About the blog author: Murielle Ålund is a researcher interested in how environmental change affects interactions between species, particularly in scenarios where previously separated species suddenly come into contact, leading to new scenarios of interspecific competition, predator-prey, or host-parasite interactions. Currently a postdoctoral researcher at Uppsala university, Sweden, she studies reproduction, parasitism and long-term interactions between two hybridizing species of Ficedula flycatchers. When she received this award, Murielle was a postdoctoral researcher at the department of Integrative Biology at Michigan State University, USA, studying adaptation to new sensory environments in Icelandic threespine sticklebacks. Murielle tweets about her research here.
The factors influencing biodiversity, and, in particular, how quickly new adaptations to novel environmental conditions might evolve, have fascinated biologists for centuries. Human activities have caused changes to natural habitats at an increasing pace these last few decades, nonetheless via changes in global temperatures affecting all kinds of environments. Understanding how organisms are affected by such changes, and what conditions might be required for them to adapt quickly enough to new conditions is essential for us to predict how biodiversity might look like in the near future.
The threespine stickleback, Gasterosteus aculeatus, is a small fish inhabiting most waters of the Northern hemisphere. It is a popular model system in evolutionary studies, notably because of its impressive capacity at repeatedly invading freshwater systems from its original marine distribution (McKinnon and Rundle 2002). Colonizing freshwater from the sea comes with a whole set of new physiological and ecological conditions. Stickleback populations have been shown to develop a whole range of characteristics allowing them to deal with changes in salinity, nutrients, and predation pressures over just a few generations (Kitano et al. 2008). The group of Janette Boughman at Michigan State University studies threespine sticklebacks in Iceland, where unique geological conditions provide an exceptional opportunity to compare multiple populations exposed to similar changes in environments. Iceland has a complex system of freshwater lakes, that sticklebacks have colonized 10,000 years ago at the earliest, as the country was covered in ice until then. The lakes differ widely in their ecology, as some are fed by glaciers and very turbid (Figure 1), and others are crystal clear and fed by springs. These lakes also vary greatly in nutrient content, and in parasite prevalence.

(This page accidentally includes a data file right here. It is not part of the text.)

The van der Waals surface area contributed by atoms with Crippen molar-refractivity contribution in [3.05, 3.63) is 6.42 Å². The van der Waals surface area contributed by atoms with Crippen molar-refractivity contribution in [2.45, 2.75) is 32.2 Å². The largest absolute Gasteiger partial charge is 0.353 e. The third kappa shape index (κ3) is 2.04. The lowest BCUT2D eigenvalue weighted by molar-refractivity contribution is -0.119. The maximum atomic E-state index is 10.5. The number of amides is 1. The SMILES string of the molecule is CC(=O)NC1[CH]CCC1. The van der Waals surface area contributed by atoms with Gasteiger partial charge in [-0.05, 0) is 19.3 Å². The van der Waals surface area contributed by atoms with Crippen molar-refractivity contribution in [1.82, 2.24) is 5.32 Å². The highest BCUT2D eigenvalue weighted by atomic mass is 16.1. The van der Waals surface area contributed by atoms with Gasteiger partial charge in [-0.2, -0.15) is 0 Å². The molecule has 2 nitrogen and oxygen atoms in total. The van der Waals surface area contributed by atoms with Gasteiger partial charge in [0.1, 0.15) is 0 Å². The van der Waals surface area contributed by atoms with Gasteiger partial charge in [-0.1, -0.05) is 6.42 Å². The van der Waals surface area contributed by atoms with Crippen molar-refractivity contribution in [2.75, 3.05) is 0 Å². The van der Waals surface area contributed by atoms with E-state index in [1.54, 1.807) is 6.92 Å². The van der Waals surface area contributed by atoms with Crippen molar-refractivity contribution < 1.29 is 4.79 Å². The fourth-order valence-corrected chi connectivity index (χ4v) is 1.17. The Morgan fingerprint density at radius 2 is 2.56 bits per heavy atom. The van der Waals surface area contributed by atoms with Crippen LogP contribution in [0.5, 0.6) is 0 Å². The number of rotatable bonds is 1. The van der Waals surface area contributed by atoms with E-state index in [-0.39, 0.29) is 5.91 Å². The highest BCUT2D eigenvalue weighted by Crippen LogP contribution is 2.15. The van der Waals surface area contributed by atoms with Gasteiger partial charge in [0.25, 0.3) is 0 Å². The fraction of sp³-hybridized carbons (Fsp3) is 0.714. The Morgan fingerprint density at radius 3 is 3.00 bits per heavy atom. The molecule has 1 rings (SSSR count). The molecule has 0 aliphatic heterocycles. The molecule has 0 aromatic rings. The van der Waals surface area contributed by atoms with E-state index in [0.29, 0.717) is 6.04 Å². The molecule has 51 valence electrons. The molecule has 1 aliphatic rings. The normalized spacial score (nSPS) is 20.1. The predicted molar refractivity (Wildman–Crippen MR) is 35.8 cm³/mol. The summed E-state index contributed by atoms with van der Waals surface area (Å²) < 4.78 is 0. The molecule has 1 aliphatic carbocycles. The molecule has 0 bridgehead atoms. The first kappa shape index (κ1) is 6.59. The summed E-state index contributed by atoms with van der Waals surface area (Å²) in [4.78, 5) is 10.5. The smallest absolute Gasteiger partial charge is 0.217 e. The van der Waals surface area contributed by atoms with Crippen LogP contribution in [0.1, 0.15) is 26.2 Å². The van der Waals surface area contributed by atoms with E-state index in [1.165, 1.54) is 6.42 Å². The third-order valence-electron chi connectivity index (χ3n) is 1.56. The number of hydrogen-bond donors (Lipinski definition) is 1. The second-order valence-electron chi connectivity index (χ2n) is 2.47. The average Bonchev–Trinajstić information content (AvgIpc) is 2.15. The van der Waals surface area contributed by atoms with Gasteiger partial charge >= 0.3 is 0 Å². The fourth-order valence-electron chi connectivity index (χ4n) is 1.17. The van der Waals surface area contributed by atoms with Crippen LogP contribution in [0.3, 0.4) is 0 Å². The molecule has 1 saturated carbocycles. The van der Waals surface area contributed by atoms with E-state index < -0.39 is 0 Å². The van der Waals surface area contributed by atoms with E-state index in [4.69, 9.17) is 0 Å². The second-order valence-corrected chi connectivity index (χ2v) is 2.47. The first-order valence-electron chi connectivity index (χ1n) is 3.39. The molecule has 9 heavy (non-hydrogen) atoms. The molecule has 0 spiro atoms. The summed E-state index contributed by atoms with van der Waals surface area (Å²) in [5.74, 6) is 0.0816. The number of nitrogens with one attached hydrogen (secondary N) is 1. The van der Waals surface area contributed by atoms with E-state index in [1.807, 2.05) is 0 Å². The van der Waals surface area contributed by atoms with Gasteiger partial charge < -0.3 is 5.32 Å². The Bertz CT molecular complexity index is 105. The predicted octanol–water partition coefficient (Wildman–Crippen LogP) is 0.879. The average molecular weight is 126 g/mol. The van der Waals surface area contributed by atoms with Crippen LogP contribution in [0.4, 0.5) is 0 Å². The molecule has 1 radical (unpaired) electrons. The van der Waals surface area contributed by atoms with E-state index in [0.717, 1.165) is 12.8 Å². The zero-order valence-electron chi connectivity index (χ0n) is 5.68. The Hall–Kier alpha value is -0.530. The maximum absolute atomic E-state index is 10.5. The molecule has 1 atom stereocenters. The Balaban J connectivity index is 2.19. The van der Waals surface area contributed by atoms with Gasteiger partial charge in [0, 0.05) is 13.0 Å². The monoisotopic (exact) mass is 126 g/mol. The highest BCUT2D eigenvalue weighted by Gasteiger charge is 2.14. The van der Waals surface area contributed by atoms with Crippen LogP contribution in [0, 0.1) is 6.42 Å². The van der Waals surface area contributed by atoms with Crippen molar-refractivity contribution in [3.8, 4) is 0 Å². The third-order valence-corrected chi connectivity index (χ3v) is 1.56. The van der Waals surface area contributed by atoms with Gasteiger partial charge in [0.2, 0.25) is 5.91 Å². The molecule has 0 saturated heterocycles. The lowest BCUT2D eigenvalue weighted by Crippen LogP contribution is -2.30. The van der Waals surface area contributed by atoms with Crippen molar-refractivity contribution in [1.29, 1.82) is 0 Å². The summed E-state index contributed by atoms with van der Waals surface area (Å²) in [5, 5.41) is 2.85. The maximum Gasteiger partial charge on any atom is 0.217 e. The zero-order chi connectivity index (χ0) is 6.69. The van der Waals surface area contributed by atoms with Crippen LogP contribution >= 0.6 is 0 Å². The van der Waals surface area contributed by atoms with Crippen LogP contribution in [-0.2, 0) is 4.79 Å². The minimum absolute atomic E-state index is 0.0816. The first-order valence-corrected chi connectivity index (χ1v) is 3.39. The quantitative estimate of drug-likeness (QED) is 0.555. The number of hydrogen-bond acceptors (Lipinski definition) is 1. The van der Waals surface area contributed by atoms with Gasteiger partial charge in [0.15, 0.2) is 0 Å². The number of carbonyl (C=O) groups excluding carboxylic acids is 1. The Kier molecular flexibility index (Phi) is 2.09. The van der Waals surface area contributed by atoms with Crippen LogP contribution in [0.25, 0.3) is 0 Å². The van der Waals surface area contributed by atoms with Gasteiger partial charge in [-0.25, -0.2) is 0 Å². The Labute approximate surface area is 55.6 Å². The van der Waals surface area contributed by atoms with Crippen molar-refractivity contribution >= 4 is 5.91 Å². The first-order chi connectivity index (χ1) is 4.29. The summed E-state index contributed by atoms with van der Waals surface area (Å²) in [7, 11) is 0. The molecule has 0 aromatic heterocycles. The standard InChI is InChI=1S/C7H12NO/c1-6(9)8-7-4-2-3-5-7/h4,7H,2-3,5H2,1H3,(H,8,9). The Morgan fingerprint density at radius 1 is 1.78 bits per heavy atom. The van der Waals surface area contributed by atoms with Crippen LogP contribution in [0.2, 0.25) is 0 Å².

One of the best studied, and arguably very damaging parasites affecting sticklebacks is the cestode Schistocephalus solidus (Figure 2). This parasitic worm has a complex life cycle, and the fish are only an intermediate host as they need to infect avian blood to be able to reproduce (Barber and Scharsack 2010). Infected sticklebacks are known to greatly modify their behavior, which is thought to result from manipulation from the parasite in order to increase its chances at reaching its final host (Poulin 2013). Infected fish are indeed swimming to the surface and do not seem to be afraid of birds, who can thus easily catch them and eat them, allowing the parasite to then infect the birds. The exact molecular pathways leading to these well-described changes in behavior are however still largely unknown.
In this project, we first performed a set of behavioral experiments confirming behavior alteration in infected fish. On top of previously documented lack of fear reaction to predators, an experiment led by Elizabeth Phillips, now PhD candidate in the Netherlands, and a former undergraduate student in our lab, McKain Williams, showed that infected fish either have troubles detecting, or possibly lack motivation, to catch prey. All of these behavioral alterations point towards parasite-induced changes in the brains of infected fish. One of the goals of this project was thus to further investigate potential changes in gene expression in the brains of parasitized, compared to healthy fish.
Thanks to the 2019 EECG award, and in collaboration with Becca Young, Mariana Rodriguez Santiago, and Hans Hoffman at the University of Texas in Austin, I was able to use TAG sequencing to sequence expressed genes in two sub-regions of the brains of 74 different individuals from eight Icelandic populations, including both parasitized and unparasitized fish. These brain regions are the dorsolateral (dl) and dorsomedial (dm) regions of the pallium, that perform hippocampus- and amigdala-like functions in fish (Silva et al. 2015). They are known to be involved in the fear pathway and stress reactions, two pathways likely targeted by S. solidus given the resulting lack of predator escape behavior and reduced foraging efficiency in parasitized fish. The brains were first dissected, fixed and frozen, and then sectioned using a cryostat, allowing to keep samples frozen throughout the process to preserve RNA quality (Figure 3). Micro-punches were then used to dissect the micro-regions of interest. Gene expression datasets from these samples are being analyzed at the moment.
Exploring several known pathways of fear reactions in the brains of infected and non-infected fish will shed light on detailed potential mechanisms underlying this fascinating phenomenon by which parasites seem to completely highjack the brains of their intermediate hosts, and manipulate their behavior to their own benefit, with detrimental consequences for the fish.
Barber, I., & Scharsack, J. (2010). The three-spined stickleback-Schistocephalus solidus system: An experimental model for investigating host-parasite interactions in fish. Parasitology, 137(3), 411-424.